• a “derivation proceeding” in which someone other than the applicant claims to be the true inventor of the invention, either through an administrative proceeding at the PTO under 35 U.S.C. § 135(a) or as a civil suit by a patent owner under 35 U.S.C. § 291(a).

By definition, information that is kept secret by an inventor is not public, and therefore is also not prior art. A common example of this kind of information is trade secrets. Provided that an organization has taken steps to prevent disclosure of its design to people outside the organization, the organization can’t use the design to contest a competitor’s patent application at any stage.

Semi-public prior art falls into an interesting category of its own. The term applies to information that gets shared between distinct inventors in a confidential collaboration, potentially under the terms of formal agreements. For third-parties who are not within the closed circuit of the collaboration, such information remains non-public and, indeed, un discoverable. By definition, it is not “prior art” for such applications. Therefore neither of the collaborators can make use of the confidential information they are sharing between themselves to contest an application by a third party.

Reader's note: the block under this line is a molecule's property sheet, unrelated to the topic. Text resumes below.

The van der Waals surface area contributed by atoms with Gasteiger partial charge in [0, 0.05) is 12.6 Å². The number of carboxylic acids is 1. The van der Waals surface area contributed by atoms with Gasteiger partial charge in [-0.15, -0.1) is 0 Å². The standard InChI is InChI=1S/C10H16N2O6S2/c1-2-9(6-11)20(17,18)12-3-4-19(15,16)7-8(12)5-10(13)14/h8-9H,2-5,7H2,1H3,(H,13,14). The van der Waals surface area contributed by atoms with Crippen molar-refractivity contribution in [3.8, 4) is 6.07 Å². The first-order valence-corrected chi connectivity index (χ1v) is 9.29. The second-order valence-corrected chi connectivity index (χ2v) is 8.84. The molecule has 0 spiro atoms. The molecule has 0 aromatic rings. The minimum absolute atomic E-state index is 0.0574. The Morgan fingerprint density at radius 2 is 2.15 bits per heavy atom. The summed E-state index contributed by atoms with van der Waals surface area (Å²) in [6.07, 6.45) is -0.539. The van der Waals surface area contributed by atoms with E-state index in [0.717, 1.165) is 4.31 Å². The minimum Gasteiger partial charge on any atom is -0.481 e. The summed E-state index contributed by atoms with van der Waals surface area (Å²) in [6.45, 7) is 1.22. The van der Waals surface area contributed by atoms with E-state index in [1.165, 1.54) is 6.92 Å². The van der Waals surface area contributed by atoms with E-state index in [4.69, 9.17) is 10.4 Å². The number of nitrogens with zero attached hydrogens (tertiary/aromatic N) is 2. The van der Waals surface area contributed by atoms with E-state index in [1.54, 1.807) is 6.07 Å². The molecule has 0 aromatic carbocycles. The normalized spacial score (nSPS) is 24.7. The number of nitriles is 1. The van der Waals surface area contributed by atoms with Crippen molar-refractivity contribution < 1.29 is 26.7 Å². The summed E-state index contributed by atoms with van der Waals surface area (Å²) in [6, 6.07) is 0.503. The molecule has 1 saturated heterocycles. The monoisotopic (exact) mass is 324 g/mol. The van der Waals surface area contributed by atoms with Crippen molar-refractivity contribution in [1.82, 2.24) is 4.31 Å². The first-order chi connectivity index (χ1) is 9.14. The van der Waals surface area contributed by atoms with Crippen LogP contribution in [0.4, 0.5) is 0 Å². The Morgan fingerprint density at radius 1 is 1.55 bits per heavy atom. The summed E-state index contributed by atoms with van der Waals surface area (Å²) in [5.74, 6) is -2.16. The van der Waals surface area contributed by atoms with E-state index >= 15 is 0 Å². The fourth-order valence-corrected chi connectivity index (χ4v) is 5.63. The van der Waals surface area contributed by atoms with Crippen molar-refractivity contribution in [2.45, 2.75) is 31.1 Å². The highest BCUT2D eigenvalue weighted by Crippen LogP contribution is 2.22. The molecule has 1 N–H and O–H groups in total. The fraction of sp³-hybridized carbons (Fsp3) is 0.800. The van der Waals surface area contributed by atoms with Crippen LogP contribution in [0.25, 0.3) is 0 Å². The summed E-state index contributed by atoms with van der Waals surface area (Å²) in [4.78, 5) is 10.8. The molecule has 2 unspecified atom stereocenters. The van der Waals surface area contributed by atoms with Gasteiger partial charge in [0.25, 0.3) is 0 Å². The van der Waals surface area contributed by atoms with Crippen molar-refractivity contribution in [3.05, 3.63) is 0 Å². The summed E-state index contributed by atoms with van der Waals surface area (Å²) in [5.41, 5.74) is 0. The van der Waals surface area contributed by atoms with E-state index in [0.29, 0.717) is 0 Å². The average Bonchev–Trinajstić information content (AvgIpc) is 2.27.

Prior art in the context of collaboration

But what if a dispute arises between collaborators or joint venturers when one of them files a patent that may be wholly or partly based on a jointly developed invention? Under subsections (b) and (c) of 35 U.S.C. § 102 information is not prior art provided that:

  • The information was obtained directly or indirectly from the inventor or a joint inventor,
  • Before the application was filed, the information was publicly disclosed by the inventor, a joint inventor, or someone who obtained the information directly or indirectly from the inventor or joint inventor, or
  • The information and the claimed invention were owned by the same person or subject to an assignment obligation on or before the application’s effective filing date. Bylaw information and inventions developed under joint research agreements are under common ownership by every party to the joint research agreement.